"It is important that at local level midwives, doctors and doulas establish clear relationships and understandings about their respective roles. The woman and her baby is the focus of midwives' care, and whoever the woman chooses as her birth partner should work in harmony with midwives to ensure a safe and comfortable environment for the woman."

But she added: "Let me be clear about one thing, doulas should not interfere in any way in clinical decision making."

Jean Birtles, head of British Doulas, says there are birthing assistants who may be doing just that.

"This is a problem. The bottom line is that you do not interfere in any way, but unfortunately there are women coming into this field who have very little training and no real code of ethics. It is not her job to challenge the doctors or influence the mother one way or another, but to support her.

"There are moves afoot to set up a council which would regulate the work of doulas and that would be very welcome indeed. But let's not forget that many doulas are providing much needed, high quality support, patching up the gaps in midwifery care. In an ideal world we wouldn't need them, but until midwife numbers are up to scratch they are an important source of assistance."

Pricy pushing

With prices anywhere between £400 and £900 for a package that includes antenatal, labour and postnatal vists, doulas are on the whole a port of call for those with cash to spare.

As anaesthetists we don't come into work thinking 'how many needles can we stick in today'. Doctors are not the enemy but we are sometimes portrayed as such
Dr Abhijoy Chakladar

But the NHS is also putting nearly £300,000 into rolling out volunteer doula centres across the UK to support isolated women with little help to hand. The network Doula UK also runs a hardship fund for poorer families.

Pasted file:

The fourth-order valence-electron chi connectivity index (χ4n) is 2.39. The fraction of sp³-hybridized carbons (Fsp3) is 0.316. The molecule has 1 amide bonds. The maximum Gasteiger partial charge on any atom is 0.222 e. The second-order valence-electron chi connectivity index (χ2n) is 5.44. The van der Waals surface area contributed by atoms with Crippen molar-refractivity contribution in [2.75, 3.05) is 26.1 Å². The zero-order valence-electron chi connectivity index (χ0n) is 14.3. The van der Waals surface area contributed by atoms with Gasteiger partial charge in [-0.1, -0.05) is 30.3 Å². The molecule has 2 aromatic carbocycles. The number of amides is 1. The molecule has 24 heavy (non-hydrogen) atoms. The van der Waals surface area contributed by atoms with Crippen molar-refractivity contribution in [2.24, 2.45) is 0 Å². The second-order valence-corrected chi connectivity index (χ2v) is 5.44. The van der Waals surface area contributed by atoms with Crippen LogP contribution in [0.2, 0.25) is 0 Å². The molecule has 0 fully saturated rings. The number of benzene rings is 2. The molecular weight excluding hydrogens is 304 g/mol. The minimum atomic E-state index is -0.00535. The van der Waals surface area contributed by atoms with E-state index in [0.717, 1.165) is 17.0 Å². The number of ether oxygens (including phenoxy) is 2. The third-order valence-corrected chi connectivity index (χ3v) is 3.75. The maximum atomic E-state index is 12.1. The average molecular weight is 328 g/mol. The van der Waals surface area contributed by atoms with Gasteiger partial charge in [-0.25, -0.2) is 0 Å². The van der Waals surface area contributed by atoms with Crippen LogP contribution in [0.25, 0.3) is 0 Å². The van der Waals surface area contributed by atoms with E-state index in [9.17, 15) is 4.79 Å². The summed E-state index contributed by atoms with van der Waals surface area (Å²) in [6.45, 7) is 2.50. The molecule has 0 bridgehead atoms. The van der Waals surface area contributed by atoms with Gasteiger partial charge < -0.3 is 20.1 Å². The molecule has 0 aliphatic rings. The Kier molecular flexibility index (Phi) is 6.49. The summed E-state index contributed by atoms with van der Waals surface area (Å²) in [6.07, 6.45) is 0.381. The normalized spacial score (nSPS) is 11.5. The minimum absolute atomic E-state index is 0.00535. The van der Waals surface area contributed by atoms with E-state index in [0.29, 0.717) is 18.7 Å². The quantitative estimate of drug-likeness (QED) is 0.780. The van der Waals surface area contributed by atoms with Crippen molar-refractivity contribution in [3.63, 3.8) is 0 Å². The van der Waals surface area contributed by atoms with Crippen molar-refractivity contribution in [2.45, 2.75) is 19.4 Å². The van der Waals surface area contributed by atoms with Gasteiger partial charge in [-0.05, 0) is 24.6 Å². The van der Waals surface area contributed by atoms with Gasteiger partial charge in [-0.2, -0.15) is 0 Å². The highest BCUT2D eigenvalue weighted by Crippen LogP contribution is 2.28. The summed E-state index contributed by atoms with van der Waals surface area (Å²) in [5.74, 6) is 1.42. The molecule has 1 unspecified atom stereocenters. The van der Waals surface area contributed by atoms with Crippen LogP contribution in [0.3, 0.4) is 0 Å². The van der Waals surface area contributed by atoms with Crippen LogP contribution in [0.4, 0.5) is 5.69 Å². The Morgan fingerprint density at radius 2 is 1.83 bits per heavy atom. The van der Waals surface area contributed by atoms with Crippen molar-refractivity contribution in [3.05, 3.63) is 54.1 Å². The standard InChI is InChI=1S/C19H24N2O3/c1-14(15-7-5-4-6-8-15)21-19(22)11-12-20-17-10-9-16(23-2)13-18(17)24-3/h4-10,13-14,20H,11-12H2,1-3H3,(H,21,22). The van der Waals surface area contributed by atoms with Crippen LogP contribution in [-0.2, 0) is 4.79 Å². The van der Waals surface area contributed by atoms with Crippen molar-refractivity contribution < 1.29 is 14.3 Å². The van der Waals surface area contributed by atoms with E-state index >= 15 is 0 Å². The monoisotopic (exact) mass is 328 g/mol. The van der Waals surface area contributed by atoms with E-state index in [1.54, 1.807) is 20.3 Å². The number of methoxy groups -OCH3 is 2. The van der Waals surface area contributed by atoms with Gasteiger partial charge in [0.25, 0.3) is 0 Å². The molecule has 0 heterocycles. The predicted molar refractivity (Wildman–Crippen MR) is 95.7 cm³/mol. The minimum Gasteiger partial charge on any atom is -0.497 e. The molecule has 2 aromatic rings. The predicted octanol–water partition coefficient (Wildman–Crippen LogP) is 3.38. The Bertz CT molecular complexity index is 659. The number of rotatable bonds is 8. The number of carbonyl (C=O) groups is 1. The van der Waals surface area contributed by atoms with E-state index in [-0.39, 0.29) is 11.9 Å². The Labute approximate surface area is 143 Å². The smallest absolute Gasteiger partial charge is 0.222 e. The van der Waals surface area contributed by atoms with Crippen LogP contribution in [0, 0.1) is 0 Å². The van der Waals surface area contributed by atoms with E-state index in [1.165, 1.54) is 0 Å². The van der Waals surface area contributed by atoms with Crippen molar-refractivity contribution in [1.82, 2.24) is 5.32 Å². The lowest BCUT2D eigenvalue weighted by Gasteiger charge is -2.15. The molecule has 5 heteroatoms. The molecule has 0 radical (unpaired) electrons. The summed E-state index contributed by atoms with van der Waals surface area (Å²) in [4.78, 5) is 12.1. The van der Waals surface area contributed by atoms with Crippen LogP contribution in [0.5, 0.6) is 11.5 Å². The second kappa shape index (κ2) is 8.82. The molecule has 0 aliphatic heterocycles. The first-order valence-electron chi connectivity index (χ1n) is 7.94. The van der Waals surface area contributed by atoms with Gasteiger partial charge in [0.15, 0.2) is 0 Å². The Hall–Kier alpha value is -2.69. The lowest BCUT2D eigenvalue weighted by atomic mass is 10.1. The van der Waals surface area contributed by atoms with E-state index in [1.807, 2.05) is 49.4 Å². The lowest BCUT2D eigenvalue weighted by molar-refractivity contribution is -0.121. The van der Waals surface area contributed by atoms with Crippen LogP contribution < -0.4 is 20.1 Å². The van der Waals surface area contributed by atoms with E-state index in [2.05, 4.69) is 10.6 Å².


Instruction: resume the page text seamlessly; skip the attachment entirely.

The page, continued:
Part of the interest in doulas is driven by the move towards promoting what are described as "normal" births - vaginal deliveries without pain-relieving epidurals - and away from expensive Caesarean sections. Analysis by the respected Cochrane Collaboration found an association between continuous support in labour and a reduced need for pain relief or a C-section.

However, whether doulas do in fact decrease interventions remains a moot point, as it is possible that the kind of women who are very determined to achieve a "normal" birth are more likely to hire a doula than those who do not see medicalised childbirth as a problem.

The issues surrounding the relationship between doulas and clinicians are part of a broader discussion about how polarised the childbirth debate has become, according to Dr Chakladar.

"As anaesthetists we don't come into work thinking 'how many needles can we stick in today'. Doctors are not the enemy but we are sometimes portrayed as such," he told the BBC.

"It's been pointed out that in no other field of life or medicine would you allow anyone to endure the pain that women endure in childbirth. And yet somehow women now feel failures if they have an epidural, or they end up having an instrumental or Caesarean birth.

"It's high time for a more balanced debate."